- The initiator or the complainant who will state the company’s case. Unless the disciplinary policy states otherwise, the complainant is usually an HR officer or the direct supervisor who has in-depth knowledge of the incident
- The employee
- The employee’s representative
How is the hearing structured?
- There are no hard and fast rules unless the process is set out in the disciplinary policy, but the more structured the hearing is, the easier it will be to defend the outcome.
- Here is a typical structure:
- The company begins by presenting evidence, handing over documents and leading witnesses. Witnesses should be sworn in
- After every witness has testified, the employee is given the opportunity
to cross-examine the witness
- The employee leads their own witnesses and the company is given the opportunity to cross-examine each of them
- The chairperson must then decide whether the employee is guilty or not. It is advised that the chairperson take at least 48 hour to consider the case before delivering a recommendation
- If the employee is not guilty, the inquiry is closed
- If the employee is guilty, the chairperson must decide on an appropriate sanction, taking into consideration mitigating and aggravating evidence from the employee and the complainant. The chairperson must take into account the employee’s position, circumstances, length of service, previous disciplinary record, and the circumstances of the misconduct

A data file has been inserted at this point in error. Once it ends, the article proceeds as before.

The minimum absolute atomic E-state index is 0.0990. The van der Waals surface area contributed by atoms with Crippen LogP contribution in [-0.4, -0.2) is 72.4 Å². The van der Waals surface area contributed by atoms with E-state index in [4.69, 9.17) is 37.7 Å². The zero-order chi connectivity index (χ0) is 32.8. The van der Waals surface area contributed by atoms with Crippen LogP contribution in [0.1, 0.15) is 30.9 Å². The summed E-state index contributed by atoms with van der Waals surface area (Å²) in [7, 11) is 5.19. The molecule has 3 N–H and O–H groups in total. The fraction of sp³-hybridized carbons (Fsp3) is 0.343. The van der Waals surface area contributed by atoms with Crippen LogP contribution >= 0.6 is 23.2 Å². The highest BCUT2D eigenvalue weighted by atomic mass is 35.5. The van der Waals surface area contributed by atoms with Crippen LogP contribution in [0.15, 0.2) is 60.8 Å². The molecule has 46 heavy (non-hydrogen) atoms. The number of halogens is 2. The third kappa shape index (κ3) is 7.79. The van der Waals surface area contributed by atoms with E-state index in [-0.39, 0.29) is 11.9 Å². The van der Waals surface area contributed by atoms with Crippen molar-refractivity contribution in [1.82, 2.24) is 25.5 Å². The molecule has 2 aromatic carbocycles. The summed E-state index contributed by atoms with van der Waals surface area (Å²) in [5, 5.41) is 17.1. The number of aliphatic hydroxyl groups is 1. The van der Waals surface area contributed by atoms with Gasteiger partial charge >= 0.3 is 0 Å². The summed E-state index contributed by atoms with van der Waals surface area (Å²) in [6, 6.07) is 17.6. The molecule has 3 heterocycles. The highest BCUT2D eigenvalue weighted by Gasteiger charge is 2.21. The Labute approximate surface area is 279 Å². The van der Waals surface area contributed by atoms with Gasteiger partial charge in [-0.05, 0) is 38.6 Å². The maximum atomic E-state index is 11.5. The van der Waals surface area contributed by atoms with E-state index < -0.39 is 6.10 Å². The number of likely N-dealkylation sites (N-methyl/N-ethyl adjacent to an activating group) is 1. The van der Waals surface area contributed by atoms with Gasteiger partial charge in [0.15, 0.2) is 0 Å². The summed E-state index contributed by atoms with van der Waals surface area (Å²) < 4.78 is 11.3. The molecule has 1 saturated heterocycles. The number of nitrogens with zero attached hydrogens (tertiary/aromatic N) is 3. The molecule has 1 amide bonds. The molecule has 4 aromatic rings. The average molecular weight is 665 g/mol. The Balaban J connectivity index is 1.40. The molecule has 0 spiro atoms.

- Minutes from the hearing must be distributed to and signed by the complainant, respondent and the chairman
Can an employee appeal?
The law does not require companies to offer employees an appeal hearing subsequent to the disciplinary enquiry. After an employee has been dismissed, they may refer an unfair dismissal dispute to the CCMA or a bargaining council. A mediator will try to conciliate, failing which the CCMA commissioner will issue a certificate of non-resolution and the dispute will be arbitrated.
Arbitration is a new, “full-blown” hearing and all the facts of the matter must be placed before the commissioner. Employers often have their decisions overturned because they fail to lead all the evidence. It is extremely important to include all evidence regarding why the sanction of dismissal was imposed. All the circumstances that were considered in deciding to dismiss an employee must be presented to the commissioner.
Employers must justify the sanction imposed and the commissioner will determine whether it was fair. Dismissal is often overturned because of inconsistencies, so be sure to avoid them.
For more information, contact Karen Ainslie, +27 11 685 8906, email@example.com, www.deneysreitz.co.za
Charity Begins At Home This Festive Season
3 Ways to invest in your own employees.
We often only think of corporate social investment (CSI) as an organisation’s actions in the surrounding communities (philanthropy and volunteering), but CSI is also inward facing. By promoting employee well-being, your business can be a vehicle for change, not only in the society around it, but also directly in the lives of those working there.